If we define drives as prediction errors or discrepancies between current and expected state (Keramati and Gutkin 2011), we end up a new way of looking at the affective, experiential value of rewards as well. Reward value is directly dependent on drives in the sense that the reward value of, say, a drop of water depends on the internal drive state of the organism (e.g.,a thirsty rat). It is easy to see that what is critical then is the change in prediction errors (drive states). Hence, positive value is defined as a decrease of prediction errors, while negative value can be equated with an increase in prediction errors.

More generally, we propose that the affective valence is determined by the change in (or first derivative of) prediction error over time (Joffily and Coricelli 2013; Van de Cruys and Wagemans 2011)4, with positive valence linked to active reduction of prediction errors, and negative to increasing prediction errors. This makes sense because these temporal dynamics signal whether the organism is making progress (or regress) in predicting its environment, which in the long run translates in proper functioning of the processes of life (fitness) (Damasio 2003). It is easy to see that the reward value of food very much depends on how large the prediction error initially was (i.e.,how hungry you were), and hence how big a change the food consumption induced, but we propose this is a general pattern.

Importantly, emotional valence is not something added to these error dynamics, it is those dynamics. They are a reflection of quality of processing, so they do not have to be evaluated in turn. We connect positive and negative affect here to general purpose processing characteristics, detached from particular utility or motivations. They are purely determined by how the organism interacts with its environment (see also Polani 2009).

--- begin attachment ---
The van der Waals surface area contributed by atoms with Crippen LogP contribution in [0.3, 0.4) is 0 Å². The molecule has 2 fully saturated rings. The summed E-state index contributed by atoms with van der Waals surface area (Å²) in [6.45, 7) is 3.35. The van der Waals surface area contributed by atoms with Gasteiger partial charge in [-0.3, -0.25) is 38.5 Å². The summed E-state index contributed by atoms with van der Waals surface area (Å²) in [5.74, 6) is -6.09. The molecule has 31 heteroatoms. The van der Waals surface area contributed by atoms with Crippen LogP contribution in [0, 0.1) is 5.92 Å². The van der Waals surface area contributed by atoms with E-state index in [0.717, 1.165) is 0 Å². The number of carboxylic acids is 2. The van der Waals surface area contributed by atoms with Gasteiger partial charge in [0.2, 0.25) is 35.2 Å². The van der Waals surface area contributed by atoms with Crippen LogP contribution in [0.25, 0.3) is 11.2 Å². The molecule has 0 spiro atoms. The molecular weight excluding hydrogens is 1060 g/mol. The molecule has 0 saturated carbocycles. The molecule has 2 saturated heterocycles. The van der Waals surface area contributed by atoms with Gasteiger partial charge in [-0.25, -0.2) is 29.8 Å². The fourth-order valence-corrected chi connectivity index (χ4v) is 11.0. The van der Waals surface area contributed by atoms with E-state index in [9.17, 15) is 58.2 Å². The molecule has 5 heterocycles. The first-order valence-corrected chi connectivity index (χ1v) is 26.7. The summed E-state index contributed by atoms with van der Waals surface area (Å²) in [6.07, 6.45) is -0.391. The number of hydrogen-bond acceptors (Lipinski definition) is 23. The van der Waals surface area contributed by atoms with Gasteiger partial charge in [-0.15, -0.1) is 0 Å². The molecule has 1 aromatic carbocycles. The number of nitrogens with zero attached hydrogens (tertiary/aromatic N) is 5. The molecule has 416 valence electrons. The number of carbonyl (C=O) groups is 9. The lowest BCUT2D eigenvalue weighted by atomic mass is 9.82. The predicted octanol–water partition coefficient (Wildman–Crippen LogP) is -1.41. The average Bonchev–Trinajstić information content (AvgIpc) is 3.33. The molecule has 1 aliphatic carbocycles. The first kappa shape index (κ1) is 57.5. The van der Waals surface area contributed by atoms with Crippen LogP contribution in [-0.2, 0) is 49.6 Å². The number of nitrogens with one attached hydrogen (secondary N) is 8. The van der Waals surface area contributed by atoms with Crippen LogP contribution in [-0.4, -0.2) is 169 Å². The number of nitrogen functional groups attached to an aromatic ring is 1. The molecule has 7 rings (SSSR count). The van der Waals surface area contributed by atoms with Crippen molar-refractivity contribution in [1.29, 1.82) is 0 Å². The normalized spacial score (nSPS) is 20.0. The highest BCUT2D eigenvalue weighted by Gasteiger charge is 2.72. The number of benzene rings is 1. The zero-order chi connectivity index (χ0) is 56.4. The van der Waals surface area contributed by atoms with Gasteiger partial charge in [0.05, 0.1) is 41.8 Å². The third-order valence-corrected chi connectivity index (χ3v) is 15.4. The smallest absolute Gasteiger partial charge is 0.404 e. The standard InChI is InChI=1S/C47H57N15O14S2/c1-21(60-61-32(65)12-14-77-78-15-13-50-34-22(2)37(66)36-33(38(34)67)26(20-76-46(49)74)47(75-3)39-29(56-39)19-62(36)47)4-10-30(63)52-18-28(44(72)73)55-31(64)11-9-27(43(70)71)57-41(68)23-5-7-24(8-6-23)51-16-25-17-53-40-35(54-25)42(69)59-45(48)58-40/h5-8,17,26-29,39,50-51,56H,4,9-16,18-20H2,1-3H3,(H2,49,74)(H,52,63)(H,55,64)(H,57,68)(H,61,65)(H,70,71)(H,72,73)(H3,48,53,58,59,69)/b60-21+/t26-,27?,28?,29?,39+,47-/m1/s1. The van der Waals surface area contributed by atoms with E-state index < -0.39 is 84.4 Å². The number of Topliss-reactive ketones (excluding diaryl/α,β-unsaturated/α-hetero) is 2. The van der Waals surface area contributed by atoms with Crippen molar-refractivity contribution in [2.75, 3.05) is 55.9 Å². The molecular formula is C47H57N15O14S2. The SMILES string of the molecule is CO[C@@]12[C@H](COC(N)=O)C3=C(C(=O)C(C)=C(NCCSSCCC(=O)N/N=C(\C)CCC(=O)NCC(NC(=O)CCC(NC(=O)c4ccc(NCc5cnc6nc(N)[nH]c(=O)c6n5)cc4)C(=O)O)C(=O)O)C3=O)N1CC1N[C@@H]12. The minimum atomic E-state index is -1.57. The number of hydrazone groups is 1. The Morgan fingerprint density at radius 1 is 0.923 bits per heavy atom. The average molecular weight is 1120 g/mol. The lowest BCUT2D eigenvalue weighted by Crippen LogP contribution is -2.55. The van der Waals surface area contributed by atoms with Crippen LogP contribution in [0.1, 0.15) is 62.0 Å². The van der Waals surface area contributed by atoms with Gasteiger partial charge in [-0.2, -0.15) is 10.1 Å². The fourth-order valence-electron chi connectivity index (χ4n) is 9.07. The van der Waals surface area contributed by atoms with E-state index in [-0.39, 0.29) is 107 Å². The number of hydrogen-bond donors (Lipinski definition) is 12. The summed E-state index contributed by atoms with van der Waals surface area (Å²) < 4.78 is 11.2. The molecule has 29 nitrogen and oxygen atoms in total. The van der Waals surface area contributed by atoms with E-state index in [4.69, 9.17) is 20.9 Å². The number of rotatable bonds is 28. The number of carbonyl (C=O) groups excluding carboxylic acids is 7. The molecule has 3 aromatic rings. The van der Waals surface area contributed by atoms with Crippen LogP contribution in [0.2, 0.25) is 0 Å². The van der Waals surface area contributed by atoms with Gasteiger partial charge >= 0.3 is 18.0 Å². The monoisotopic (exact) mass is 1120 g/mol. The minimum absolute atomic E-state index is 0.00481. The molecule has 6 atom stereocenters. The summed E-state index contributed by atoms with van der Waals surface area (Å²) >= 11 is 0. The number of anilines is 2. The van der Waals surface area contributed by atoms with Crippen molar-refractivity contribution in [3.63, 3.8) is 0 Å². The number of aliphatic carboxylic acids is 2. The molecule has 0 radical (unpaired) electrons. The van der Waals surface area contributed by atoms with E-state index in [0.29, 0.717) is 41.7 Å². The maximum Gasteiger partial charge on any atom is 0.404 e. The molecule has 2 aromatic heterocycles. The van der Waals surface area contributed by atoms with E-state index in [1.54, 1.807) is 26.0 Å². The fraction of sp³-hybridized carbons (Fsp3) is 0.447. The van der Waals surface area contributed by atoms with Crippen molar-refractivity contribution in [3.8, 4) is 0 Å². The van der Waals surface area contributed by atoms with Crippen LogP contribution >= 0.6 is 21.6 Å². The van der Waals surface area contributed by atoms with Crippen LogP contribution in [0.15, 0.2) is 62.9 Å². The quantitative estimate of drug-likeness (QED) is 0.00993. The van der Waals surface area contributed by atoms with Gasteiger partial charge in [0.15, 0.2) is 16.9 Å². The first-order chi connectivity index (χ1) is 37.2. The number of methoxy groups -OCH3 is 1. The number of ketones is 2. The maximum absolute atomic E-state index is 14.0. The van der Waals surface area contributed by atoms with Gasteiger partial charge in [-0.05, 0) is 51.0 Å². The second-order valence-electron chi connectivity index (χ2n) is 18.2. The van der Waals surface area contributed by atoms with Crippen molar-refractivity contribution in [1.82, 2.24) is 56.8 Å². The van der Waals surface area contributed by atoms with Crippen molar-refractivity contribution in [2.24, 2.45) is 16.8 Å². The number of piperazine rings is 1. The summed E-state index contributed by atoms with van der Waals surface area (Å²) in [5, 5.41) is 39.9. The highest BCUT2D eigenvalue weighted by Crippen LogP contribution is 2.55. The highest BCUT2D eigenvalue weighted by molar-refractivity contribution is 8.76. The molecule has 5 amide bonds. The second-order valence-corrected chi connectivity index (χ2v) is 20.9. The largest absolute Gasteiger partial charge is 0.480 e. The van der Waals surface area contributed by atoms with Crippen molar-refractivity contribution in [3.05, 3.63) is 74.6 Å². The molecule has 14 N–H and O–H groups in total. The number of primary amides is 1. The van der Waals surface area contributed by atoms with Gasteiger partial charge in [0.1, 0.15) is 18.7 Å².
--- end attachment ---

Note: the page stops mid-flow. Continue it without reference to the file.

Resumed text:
This goes beyond the simple view that prediction confirmation results in positive affect, while violations of predictions are negative. Once homeostasis, rather than being reactive, relies on predictive models, errors often do not have direct effect on homeostasis (or fitness). It then becomes equally important to monitor prediction error dynamics, as it is to monitor the errors as such. Mere presence of instantaneous prediction error does not seem to be an adequate basis of emotional valence. Positive affect might still occur for a large instantaneous error as long as this error is (or has been) in the process of being reduced.

It is no stretch for humans to imagine that making progress in predicting various sensorimotor domains can be very rewarding (e.g. see Hsee and Ruan 2016). More challenging is to show those ‘informational’ rewards in nonhuman animals. However, Bromberg-Martin & Hikosaka (Bromberg-Martin and Hikosaka 2011) have managed to show that monkeys too are prepared to work to receive cues that reduce their uncertainty (reduce errors), even though their choice had no influence whatsoever on the actual reward subsequently received. The animals even chose the information cue more consistently than they typically choose a high probability reward over a low probability reward (Niv and Chan 2011). Moreover, these informational gains elicited dopaminergic neural activity in midbrain regions similar to that for conventional rewards. Our account would predict that such effects generalize to other animal species, but of course, for there to be changes in prediction errors there need to be predictions formulated. Therefore, the specific instances of predictive gain will depend on the kind of models an animal constructs about its world.